What we don’t like:
  • Confusing wire color coding for leads
  • Short wire leads
  • Limited mounting options

Attwood has been creating products for marine applications for over 100 years and their products continue to improve while their costs have remained reasonable. The Attwood 1700 is part of Attwood’s Heavy-Duty bilge/baitwell line, and its quality and performance make it a reliable bilge pump option for the price.

Where to buy:
  • Amazon with worldwide shipping
What we like:
  • Reliable, lightweight pump
  • Closely matches the manufacturer’s performance claims for a realistic head pressure
  • Swiveling mount for a variety of mounting options
  • 3-year warranty
What we don’t like:
  • Attwood products don’t use tinned copper wire leads, so their corrosion resistance is less
  • Short wire leads

Another line of top performers coming from the Xylem family is the Rule Heavy-Duty Gold Series bilge pumps. This non-automatic pump moves large volumes of water for minimal power draw. Their Gold Series comes with options for 1500 GPH, 2000 GPH, and 3700 GPH and is backed by a 5-year warranty.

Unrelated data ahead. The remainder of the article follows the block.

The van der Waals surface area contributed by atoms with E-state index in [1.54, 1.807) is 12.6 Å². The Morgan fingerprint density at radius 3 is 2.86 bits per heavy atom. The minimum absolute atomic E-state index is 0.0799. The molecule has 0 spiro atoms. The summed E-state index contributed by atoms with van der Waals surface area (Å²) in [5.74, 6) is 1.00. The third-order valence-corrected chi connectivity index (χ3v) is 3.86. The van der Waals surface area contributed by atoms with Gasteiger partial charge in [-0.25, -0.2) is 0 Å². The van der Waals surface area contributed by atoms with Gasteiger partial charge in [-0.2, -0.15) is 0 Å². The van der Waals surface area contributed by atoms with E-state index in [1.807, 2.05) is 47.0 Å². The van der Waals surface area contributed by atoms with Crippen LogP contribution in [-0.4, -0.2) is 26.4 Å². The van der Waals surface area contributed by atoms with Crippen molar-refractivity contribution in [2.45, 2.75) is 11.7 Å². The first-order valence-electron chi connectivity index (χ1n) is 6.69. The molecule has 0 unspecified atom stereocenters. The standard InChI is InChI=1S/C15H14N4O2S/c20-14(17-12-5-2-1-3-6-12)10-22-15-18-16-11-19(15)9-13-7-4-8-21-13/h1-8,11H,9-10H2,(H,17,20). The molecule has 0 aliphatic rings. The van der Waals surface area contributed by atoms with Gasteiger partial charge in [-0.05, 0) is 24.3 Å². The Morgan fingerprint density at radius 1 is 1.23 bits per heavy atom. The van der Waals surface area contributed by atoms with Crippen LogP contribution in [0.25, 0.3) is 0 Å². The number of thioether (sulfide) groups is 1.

Where to buy:
  • Amazon with worldwide shipping
What we like:
  • Reliable, lightweight, quiet pump
  • High capacity for low battery voltages
  • 5-year warranty
What we don’t like:
  • External float switch not included
  • Limited mounting options

While this may not be the first choice recreational boaters will make for a permanently mounted pump for your bilge. It’s more expensive, but when it comes to having a spare in an emergency, this monster is worth considering having onboard. It draws a lot of power but moves a lot of water fast.

Grab enough 2 inch hose to make the distance from your bilge compartment up to your cockpit drains, splice some more wire connections with battery clips to the pump, and you have the makings of a great damage control kit.

Where to buy: